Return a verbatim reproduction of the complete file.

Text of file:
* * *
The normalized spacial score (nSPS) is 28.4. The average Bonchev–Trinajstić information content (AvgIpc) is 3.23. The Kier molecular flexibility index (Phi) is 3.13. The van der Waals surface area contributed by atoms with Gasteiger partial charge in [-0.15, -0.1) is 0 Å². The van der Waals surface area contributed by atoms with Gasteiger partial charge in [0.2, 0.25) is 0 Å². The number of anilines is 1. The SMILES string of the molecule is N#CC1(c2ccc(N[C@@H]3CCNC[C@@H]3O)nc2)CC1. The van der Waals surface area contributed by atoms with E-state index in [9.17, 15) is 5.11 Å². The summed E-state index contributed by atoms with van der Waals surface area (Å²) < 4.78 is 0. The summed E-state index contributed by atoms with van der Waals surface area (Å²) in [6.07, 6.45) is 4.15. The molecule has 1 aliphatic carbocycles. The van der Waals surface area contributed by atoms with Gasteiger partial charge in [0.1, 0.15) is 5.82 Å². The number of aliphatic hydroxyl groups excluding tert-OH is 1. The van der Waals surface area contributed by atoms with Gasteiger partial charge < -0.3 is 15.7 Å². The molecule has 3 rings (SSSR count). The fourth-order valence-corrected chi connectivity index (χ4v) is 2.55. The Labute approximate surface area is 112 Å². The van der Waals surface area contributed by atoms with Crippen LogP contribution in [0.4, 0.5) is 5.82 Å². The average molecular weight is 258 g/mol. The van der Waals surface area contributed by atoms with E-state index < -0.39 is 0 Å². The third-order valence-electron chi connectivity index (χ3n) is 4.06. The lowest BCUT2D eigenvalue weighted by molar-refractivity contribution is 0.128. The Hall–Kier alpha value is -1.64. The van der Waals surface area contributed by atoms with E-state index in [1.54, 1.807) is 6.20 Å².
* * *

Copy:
The normalized spacial score (nSPS) is 28.4. The average Bonchev–Trinajstić information content (AvgIpc) is 3.23. The Kier molecular flexibility index (Phi) is 3.13. The van der Waals surface area contributed by atoms with Gasteiger partial charge in [-0.15, -0.1) is 0 Å². The van der Waals surface area contributed by atoms with Gasteiger partial charge in [0.2, 0.25) is 0 Å². The number of anilines is 1. The SMILES string of the molecule is N#CC1(c2ccc(N[C@@H]3CCNC[C@@H]3O)nc2)CC1. The van der Waals surface area contributed by atoms with E-state index in [9.17, 15) is 5.11 Å². The summed E-state index contributed by atoms with van der Waals surface area (Å²) < 4.78 is 0. The summed E-state index contributed by atoms with van der Waals surface area (Å²) in [6.07, 6.45) is 4.15. The molecule has 1 aliphatic carbocycles. The van der Waals surface area contributed by atoms with Gasteiger partial charge in [0.1, 0.15) is 5.82 Å². The number of aliphatic hydroxyl groups excluding tert-OH is 1. The van der Waals surface area contributed by atoms with Gasteiger partial charge < -0.3 is 15.7 Å². The molecule has 3 rings (SSSR count). The fourth-order valence-corrected chi connectivity index (χ4v) is 2.55. The Labute approximate surface area is 112 Å². The van der Waals surface area contributed by atoms with Crippen LogP contribution in [0.4, 0.5) is 5.82 Å². The average molecular weight is 258 g/mol. The van der Waals surface area contributed by atoms with E-state index < -0.39 is 0 Å². The third-order valence-electron chi connectivity index (χ3n) is 4.06. The lowest BCUT2D eigenvalue weighted by molar-refractivity contribution is 0.128. The Hall–Kier alpha value is -1.64. The van der Waals surface area contributed by atoms with E-state index in [1.54, 1.807) is 6.20 Å².